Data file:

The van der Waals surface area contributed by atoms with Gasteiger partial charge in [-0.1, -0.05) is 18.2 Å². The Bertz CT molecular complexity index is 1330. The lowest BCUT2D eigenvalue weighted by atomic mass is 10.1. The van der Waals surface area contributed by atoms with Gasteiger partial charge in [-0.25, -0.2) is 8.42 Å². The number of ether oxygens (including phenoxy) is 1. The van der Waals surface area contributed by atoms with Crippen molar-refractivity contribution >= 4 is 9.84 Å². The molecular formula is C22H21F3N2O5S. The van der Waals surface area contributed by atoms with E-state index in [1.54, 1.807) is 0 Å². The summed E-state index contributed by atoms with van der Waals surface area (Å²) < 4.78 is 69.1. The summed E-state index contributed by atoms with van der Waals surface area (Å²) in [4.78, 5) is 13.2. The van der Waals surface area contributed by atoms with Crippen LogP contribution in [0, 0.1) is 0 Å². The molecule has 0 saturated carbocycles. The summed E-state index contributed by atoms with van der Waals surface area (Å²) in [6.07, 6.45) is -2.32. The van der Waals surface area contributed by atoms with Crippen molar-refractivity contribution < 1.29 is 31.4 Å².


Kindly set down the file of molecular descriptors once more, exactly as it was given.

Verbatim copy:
The van der Waals surface area contributed by atoms with Gasteiger partial charge in [-0.1, -0.05) is 18.2 Å². The Bertz CT molecular complexity index is 1330. The lowest BCUT2D eigenvalue weighted by atomic mass is 10.1. The van der Waals surface area contributed by atoms with Gasteiger partial charge in [-0.25, -0.2) is 8.42 Å². The number of ether oxygens (including phenoxy) is 1. The van der Waals surface area contributed by atoms with Crippen molar-refractivity contribution >= 4 is 9.84 Å². The molecular formula is C22H21F3N2O5S. The van der Waals surface area contributed by atoms with E-state index in [1.54, 1.807) is 0 Å². The summed E-state index contributed by atoms with van der Waals surface area (Å²) < 4.78 is 69.1. The summed E-state index contributed by atoms with van der Waals surface area (Å²) in [4.78, 5) is 13.2. The van der Waals surface area contributed by atoms with Crippen LogP contribution in [0, 0.1) is 0 Å². The molecule has 0 saturated carbocycles. The summed E-state index contributed by atoms with van der Waals surface area (Å²) in [6.07, 6.45) is -2.32. The van der Waals surface area contributed by atoms with Crippen molar-refractivity contribution < 1.29 is 31.4 Å².